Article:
Tackle climate change through high-tech game in Aspen Wednesday night | AspenTimes.com

Tackle climate change through high-tech game in Aspen Wednesday night

IF YOU GO

What: Aspen U Speaker Series

Who: Andrew Jones of Climate Interactive

When: Wednesday, 6-7 pm

Where: Limelight Hotel, Aspen

Price: Free and open to public

There is no better tool to educate people about climate change and solutions to ease global warming than through games, activist Andrew Jones has concluded.

“There’s a lot of studies about climate, but research shows that showing people research doesn’t work,” he said. “Instead we find that people need to interact with tools that help them think better and do it while they’re talking to their friends and peers and community members.”

Jones is co-founder and co-director of Climate Interactive, a nonprofit that applies cutting-edge MIT technology in a simulator to demonstrate the climate change dilemma and potential solutions. Participants can adjust variables to reduce greenhouse gas emissions.

“What helps a lot, what helps a little bit?” Jones asked. “Driving electric cars, promoting green, clear energy, planting trees, eating vegetarian, insulating your homes — what’s really helpful and what’s just a lot of PR?”

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Jones is bringing the Climate Interactive simulator to the Limelight Hotel in Aspen on Wednesday night (see details in box). Participants will spend 20 minutes or so deciding what global actions should be tried to reduce emissions and prevent global temperatures from rising more than 1.5 to 2 degrees Celsius.

“It’s a hands-on, interactive, really fun and engaging experience,” Jones said. “You’ll laugh; you’ll cry.

“Our mission is to use these simulators to create grounded hope. We’re trying to build a sense that we’re going to do what we can and better futures are possible.”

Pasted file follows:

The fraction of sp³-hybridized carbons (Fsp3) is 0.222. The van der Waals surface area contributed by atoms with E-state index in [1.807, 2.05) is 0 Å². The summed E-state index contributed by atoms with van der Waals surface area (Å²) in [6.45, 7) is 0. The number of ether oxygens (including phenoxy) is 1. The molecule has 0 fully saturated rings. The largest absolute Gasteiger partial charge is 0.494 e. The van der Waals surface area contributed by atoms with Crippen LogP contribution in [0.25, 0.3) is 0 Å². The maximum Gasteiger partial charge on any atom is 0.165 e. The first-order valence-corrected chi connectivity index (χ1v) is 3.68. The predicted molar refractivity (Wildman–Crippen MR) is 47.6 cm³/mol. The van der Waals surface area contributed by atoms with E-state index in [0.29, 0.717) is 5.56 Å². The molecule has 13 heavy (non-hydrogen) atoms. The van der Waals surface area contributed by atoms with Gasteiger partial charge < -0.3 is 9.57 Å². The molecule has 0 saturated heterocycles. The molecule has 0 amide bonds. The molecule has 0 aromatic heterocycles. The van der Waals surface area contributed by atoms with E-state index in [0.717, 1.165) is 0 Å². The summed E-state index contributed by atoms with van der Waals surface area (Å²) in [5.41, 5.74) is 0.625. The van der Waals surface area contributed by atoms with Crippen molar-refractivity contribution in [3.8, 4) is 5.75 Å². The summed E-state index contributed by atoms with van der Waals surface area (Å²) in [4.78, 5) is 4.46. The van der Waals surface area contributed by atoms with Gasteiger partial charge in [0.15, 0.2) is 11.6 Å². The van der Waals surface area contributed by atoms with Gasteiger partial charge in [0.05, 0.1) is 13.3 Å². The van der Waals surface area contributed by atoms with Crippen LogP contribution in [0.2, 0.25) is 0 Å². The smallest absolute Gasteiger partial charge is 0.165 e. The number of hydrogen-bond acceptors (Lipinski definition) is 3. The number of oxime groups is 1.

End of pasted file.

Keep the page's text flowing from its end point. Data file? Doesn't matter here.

About 80% of the participants who have been tested after the games reported themselves to be “more inspired to take action,” Jones said.

Jones and his team worked with elected officials and other decision-makers at the Aspen Institute last fall. More than 60 U.S. senators from both parties have dabbled in the simulator. Jones met with former presidential candidate John Kerry in February. Officials from President Barack Obama’s administration also played the game.

So far, Climate Interactive hasn’t worked with Bernie Sanders or Joe Biden, but Jones said he would like to. In an effort to reach as many people as possible, Climate Interactive has a mission to train 7,700 people around the globe — roughly one per 1 million — to lead the workshops. There is a focus on training people in China, India and other countries.

“It’s mostly outside the U.S. because we’re only 16 percent of greenhouse emissions today,” Jones said.

Jones worked for Rocky Mountain Institute in the early 1990s, so he is connected to the Roaring Fork Valley. Climate Interactive is based in Washington, D.C. Jones said he has worked with Aspen Skiing Co.’s Auden Schendler before and got invited to bring the simulator as part of Skico’s Aspen U speaker series on environmental issues.

Jones credited Skico for its work on climate issues, not only reducing its own greenhouse gases but also taking action to influence public policy. He hopes the game Wednesday night inspires people similarly.

“The most important work is to figure out how not to burn coal, oil and gas, which really requires a citizen-led movement to put pressure on the fossil-fuel industry that really doesn’t want significant action on climate,” Jones said. “The people who should come Wednesday are curious about climate change, are looking for some hope and inspiration about possibilities of a better future, and committed to doing something in their own lives and in their communities, and also like serious games and fun, cool technologies.”

(Editor’s note: This article was corrected to show Jones is co-founder of Climate Interactive and that its headquarters is in Washington, D.C.)

scondon@aspentimes.com


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